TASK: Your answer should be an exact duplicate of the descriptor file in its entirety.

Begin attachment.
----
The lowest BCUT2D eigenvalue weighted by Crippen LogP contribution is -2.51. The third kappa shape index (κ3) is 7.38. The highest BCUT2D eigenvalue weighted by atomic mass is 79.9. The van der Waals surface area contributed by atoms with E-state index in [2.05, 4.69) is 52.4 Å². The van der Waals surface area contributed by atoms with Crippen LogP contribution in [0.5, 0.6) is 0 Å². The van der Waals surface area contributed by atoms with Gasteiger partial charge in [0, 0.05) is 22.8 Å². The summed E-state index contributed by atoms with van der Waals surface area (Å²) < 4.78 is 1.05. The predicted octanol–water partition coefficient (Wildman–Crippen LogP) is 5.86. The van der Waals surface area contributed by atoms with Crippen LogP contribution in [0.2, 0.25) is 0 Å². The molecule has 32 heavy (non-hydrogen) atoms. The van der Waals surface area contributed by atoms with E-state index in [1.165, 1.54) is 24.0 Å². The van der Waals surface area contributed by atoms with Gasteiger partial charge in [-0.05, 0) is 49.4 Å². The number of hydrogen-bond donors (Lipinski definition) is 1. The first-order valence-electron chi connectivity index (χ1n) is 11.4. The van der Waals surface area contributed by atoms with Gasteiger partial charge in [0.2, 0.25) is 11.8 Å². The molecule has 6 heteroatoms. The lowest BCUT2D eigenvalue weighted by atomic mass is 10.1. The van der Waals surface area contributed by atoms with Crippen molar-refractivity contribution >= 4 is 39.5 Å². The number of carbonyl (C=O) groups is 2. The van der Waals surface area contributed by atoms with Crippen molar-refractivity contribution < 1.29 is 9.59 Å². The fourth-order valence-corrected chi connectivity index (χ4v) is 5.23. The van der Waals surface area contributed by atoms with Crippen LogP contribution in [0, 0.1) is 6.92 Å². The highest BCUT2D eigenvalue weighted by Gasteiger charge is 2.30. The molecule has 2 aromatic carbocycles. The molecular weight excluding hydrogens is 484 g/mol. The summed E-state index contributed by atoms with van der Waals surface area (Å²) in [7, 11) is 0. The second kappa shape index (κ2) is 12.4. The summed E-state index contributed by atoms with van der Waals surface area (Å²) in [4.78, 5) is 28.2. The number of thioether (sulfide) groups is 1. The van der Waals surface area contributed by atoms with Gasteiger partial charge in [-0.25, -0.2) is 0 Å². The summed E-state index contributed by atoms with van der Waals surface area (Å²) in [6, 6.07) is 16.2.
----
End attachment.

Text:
The lowest BCUT2D eigenvalue weighted by Crippen LogP contribution is -2.51. The third kappa shape index (κ3) is 7.38. The highest BCUT2D eigenvalue weighted by atomic mass is 79.9. The van der Waals surface area contributed by atoms with E-state index in [2.05, 4.69) is 52.4 Å². The van der Waals surface area contributed by atoms with Crippen LogP contribution in [0.5, 0.6) is 0 Å². The van der Waals surface area contributed by atoms with Gasteiger partial charge in [0, 0.05) is 22.8 Å². The summed E-state index contributed by atoms with van der Waals surface area (Å²) < 4.78 is 1.05. The predicted octanol–water partition coefficient (Wildman–Crippen LogP) is 5.86. The van der Waals surface area contributed by atoms with Crippen LogP contribution in [0.2, 0.25) is 0 Å². The molecule has 32 heavy (non-hydrogen) atoms. The van der Waals surface area contributed by atoms with E-state index in [1.165, 1.54) is 24.0 Å². The van der Waals surface area contributed by atoms with Gasteiger partial charge in [-0.05, 0) is 49.4 Å². The number of hydrogen-bond donors (Lipinski definition) is 1. The first-order valence-electron chi connectivity index (χ1n) is 11.4. The van der Waals surface area contributed by atoms with Gasteiger partial charge in [0.2, 0.25) is 11.8 Å². The molecule has 6 heteroatoms. The lowest BCUT2D eigenvalue weighted by atomic mass is 10.1. The van der Waals surface area contributed by atoms with Crippen molar-refractivity contribution >= 4 is 39.5 Å². The number of carbonyl (C=O) groups is 2. The van der Waals surface area contributed by atoms with Crippen molar-refractivity contribution < 1.29 is 9.59 Å². The fourth-order valence-corrected chi connectivity index (χ4v) is 5.23. The van der Waals surface area contributed by atoms with Crippen LogP contribution in [0, 0.1) is 6.92 Å². The highest BCUT2D eigenvalue weighted by Gasteiger charge is 2.30. The molecule has 2 aromatic carbocycles. The molecular weight excluding hydrogens is 484 g/mol. The summed E-state index contributed by atoms with van der Waals surface area (Å²) in [7, 11) is 0. The second kappa shape index (κ2) is 12.4. The summed E-state index contributed by atoms with van der Waals surface area (Å²) in [4.78, 5) is 28.2. The number of thioether (sulfide) groups is 1. The van der Waals surface area contributed by atoms with Gasteiger partial charge in [-0.25, -0.2) is 0 Å². The summed E-state index contributed by atoms with van der Waals surface area (Å²) in [6, 6.07) is 16.2.